American fights for art seized by Nazis





When Peter Sachs was only a year old in 1938, the Nazis seized his father's collection of 12,500 rare posters on the orders of Propaganda Minister Joseph Goebbels.

Sachs' father, Hans — a Jewish dentist — was then thrown into the Sachsenhausen concentration camp north of Berlin. After his wife managed to secure his release, the family fled to Boston — leaving the posters behind.

Today, some 4,000 of the posters, worth at least euro4.5 million ($5.9 million), are in the possession of the German Historical Museum in Berlin, largely in storage. Peter Sachs goes to court Tuesday to try to get them back.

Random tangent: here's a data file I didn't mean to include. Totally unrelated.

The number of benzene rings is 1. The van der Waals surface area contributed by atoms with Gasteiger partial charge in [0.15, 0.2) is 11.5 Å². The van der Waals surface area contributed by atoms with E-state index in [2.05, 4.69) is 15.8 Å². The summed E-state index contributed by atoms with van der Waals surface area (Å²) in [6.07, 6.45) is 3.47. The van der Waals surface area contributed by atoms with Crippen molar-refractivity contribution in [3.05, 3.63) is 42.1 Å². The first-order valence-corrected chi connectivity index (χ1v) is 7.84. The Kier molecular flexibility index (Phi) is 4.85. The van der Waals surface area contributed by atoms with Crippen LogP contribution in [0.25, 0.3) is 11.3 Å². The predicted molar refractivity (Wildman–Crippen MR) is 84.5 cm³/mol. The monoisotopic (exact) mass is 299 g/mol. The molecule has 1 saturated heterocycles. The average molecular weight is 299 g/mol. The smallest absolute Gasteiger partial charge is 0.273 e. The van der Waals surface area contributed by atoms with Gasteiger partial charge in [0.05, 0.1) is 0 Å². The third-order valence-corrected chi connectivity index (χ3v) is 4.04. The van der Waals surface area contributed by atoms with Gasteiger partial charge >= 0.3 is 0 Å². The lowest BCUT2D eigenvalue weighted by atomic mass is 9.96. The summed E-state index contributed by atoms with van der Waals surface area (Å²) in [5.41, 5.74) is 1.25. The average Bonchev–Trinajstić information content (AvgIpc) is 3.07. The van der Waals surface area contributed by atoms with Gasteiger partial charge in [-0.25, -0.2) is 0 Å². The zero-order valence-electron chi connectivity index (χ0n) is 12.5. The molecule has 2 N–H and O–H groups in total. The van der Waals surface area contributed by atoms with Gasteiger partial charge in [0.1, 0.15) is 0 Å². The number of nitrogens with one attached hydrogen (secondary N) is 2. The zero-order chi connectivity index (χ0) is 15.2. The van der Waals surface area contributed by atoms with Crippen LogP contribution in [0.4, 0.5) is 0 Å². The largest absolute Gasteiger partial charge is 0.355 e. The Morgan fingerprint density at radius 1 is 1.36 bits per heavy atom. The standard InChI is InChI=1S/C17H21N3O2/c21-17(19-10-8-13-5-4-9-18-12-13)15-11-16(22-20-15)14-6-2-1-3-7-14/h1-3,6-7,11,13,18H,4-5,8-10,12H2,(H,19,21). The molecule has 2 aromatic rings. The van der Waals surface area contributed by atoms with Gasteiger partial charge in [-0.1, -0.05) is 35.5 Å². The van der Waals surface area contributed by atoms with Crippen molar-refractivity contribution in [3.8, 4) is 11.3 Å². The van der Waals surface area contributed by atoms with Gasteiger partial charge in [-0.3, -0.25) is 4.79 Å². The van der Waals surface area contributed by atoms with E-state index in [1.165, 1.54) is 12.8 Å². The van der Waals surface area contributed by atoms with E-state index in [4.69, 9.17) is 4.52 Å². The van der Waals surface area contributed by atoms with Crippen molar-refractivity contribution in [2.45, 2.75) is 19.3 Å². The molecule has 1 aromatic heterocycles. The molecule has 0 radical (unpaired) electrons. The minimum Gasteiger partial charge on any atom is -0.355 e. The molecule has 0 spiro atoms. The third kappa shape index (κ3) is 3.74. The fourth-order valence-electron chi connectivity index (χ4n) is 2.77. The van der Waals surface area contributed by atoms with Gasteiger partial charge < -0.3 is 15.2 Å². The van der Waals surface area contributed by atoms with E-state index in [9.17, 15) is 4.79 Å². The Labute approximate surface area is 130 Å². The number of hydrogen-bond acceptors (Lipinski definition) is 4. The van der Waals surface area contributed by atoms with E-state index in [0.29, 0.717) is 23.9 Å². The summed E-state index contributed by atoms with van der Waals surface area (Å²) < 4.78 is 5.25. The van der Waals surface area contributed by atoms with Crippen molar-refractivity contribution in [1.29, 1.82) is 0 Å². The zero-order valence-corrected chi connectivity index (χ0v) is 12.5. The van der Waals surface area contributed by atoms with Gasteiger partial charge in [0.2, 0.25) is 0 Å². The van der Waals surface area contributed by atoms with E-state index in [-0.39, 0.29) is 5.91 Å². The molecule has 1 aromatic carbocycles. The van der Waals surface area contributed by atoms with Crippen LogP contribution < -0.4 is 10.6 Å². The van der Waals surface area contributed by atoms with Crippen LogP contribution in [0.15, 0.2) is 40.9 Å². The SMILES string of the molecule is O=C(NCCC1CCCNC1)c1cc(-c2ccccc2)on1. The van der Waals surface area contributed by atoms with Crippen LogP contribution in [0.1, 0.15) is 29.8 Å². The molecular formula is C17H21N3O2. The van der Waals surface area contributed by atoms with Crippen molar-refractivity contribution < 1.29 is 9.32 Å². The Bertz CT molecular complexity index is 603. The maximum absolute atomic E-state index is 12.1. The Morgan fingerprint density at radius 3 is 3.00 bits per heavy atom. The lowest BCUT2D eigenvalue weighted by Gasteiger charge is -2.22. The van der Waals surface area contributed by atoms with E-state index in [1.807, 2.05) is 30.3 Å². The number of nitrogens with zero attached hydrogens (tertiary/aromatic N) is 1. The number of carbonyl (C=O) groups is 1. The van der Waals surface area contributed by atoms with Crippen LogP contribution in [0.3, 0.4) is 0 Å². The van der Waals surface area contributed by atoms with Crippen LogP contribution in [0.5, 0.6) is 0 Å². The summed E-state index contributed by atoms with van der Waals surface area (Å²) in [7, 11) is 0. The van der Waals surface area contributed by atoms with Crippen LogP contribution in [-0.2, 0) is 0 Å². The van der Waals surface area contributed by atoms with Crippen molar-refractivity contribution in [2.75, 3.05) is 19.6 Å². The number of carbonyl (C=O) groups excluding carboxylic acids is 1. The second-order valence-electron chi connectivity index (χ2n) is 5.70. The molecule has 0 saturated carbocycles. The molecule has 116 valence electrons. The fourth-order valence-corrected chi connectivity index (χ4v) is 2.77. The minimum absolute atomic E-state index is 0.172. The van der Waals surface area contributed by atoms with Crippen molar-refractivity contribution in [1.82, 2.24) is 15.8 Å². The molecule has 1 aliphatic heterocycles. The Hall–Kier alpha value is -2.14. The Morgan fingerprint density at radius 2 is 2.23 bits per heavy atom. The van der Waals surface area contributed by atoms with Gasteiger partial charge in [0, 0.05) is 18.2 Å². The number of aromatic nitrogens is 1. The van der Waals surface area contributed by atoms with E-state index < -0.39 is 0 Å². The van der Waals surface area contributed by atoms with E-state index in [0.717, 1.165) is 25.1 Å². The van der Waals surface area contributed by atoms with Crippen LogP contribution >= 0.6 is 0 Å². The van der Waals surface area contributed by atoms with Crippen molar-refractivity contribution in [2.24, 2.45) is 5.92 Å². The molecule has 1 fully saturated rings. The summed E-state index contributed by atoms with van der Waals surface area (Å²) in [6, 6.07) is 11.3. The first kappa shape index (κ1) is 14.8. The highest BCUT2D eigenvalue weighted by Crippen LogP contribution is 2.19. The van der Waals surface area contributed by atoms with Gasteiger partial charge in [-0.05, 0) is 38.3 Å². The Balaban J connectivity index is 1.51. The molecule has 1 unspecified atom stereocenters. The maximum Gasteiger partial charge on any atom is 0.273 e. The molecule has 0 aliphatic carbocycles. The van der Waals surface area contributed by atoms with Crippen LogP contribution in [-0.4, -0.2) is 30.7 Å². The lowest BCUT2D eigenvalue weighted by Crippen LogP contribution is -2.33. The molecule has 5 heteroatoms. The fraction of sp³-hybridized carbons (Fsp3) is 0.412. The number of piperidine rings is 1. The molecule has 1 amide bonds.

The posters include advertisements for exhibitions, cabarets, movies, and consumer products, as well as political propaganda — all rare, with only small original print runs. One jewel of the collection was a 1932 poster for "Die Blonde Venus" — The Blonde Venus — a film starring Marlene Dietrich. It formed the basis for Sachs' suit when he filed it last year, but museum officials say it is not part of the Sachs collection they have.



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